Condo Associations Nationwide Lack Funds To Maintain Structural Integrity
The condo collapse in the Miami suburb of Surfside has shocked the nation, and while its root cause remains unknown, the building's lack of funding for needed repairs is a common story in similar communities nationwide.
As much as a third of condo and homeowners associations have less than 30% of the reserve funds needed to be ready for major repairs, according to data from advisory firm Association Reserves reported by The New York Times. Most states don't require condo associations to keep large reserves, and only 10 states require associations to make assessments to figure out how much major repairs would cost.
Legislative momentum for requiring deeper reserves for repairs has already started to grow in some states, the Times reports. The Community Associations Institute, a trade group for condo and homeowners associations, called a special meeting this week to discuss a policy proposal that would set a minimum funding threshold. It is also mulling a proposal requiring associations to commission expert studies to determine the amount of money needed to keep in reserve.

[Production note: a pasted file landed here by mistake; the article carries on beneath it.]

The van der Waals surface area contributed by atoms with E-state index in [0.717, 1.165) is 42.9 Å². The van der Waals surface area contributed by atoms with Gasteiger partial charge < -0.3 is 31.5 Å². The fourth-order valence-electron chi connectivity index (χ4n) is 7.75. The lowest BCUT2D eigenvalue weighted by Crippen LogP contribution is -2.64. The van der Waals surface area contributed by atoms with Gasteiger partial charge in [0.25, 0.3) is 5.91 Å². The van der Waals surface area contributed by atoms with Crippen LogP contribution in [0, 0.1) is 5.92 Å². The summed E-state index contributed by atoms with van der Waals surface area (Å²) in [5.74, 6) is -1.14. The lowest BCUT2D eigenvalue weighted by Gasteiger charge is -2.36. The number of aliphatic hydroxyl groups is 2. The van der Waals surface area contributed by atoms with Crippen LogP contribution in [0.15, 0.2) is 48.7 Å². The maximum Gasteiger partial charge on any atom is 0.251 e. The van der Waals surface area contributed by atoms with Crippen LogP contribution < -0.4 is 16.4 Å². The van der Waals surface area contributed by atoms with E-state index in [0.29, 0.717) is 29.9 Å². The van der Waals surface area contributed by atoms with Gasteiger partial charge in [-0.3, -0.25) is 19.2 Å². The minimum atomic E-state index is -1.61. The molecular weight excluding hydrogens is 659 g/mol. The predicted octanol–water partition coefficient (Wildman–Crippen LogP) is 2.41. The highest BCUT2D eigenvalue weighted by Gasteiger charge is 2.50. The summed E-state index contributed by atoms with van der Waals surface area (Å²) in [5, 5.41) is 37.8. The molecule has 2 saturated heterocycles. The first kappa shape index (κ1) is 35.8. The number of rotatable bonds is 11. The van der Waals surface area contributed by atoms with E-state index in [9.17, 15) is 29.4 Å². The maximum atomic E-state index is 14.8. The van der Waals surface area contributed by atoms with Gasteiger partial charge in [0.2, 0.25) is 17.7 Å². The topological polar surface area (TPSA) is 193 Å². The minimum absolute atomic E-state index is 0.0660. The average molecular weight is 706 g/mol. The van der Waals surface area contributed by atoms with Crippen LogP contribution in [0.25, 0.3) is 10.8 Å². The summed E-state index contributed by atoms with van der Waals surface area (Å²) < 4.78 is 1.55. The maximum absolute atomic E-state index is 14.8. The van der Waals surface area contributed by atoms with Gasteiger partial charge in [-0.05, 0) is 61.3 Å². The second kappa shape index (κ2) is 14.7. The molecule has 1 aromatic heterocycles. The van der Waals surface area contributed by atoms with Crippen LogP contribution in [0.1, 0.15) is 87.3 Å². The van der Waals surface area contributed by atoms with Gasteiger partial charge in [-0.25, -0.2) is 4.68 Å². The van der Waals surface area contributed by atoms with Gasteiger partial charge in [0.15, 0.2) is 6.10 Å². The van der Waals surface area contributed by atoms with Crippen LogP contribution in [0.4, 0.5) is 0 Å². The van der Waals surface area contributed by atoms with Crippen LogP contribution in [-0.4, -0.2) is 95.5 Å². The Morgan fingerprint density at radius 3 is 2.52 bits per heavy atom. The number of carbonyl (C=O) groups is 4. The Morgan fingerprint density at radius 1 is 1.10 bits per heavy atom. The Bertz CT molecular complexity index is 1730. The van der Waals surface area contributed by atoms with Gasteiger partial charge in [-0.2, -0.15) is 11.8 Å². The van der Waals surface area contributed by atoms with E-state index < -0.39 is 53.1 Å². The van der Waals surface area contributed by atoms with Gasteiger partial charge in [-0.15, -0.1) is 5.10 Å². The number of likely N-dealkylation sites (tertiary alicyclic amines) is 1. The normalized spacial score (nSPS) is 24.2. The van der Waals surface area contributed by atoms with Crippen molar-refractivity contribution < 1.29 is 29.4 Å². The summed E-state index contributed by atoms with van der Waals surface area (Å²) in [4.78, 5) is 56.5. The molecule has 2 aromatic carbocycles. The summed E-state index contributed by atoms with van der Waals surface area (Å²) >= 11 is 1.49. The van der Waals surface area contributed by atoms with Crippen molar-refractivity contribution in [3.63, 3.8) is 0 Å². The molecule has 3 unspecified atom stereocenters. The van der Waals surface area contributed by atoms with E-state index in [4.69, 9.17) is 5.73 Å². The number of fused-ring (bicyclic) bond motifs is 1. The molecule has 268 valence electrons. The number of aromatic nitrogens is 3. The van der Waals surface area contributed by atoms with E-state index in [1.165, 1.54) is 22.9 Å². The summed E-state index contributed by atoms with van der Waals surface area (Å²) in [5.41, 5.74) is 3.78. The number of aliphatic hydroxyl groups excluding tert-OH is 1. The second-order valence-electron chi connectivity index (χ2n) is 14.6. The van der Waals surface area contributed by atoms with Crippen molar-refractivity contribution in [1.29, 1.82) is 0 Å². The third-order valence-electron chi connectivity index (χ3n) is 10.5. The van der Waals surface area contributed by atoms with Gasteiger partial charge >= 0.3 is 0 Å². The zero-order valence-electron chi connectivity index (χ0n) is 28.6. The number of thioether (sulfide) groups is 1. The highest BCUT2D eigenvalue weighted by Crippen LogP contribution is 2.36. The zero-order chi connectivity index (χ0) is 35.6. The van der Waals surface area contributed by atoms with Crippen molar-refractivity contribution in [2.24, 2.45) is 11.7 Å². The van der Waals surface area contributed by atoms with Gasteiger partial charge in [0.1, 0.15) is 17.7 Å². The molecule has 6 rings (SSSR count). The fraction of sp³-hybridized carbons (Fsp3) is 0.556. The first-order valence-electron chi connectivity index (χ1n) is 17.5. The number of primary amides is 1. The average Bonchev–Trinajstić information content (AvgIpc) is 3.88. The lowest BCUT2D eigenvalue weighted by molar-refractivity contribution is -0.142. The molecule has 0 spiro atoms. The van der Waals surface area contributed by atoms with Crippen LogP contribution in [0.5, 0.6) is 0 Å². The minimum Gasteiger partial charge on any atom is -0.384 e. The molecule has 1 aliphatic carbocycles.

The 2018 assessment at Champlain Towers South created a $15M bill, which would have required owners in the building to pay between $80K and over $330K. Arguments over the bill prevented the repair from starting until earlier this year, by which time the problems had deepened and likely would have been even more expensive if the building had remained standing.
Search and rescue operations at the site of the collapse were paused on Thursday due to indications that some remaining parts of the building were at risk of collapse, CNN reports. At the time the pause was ordered, 18 were confirmed dead and 145 people were still unaccounted for.
Real estate professionals in South Florida are bracing for some form of legislation to be passed in the wake of the disaster while predicting that the cost of ownership is likely to rise as a result.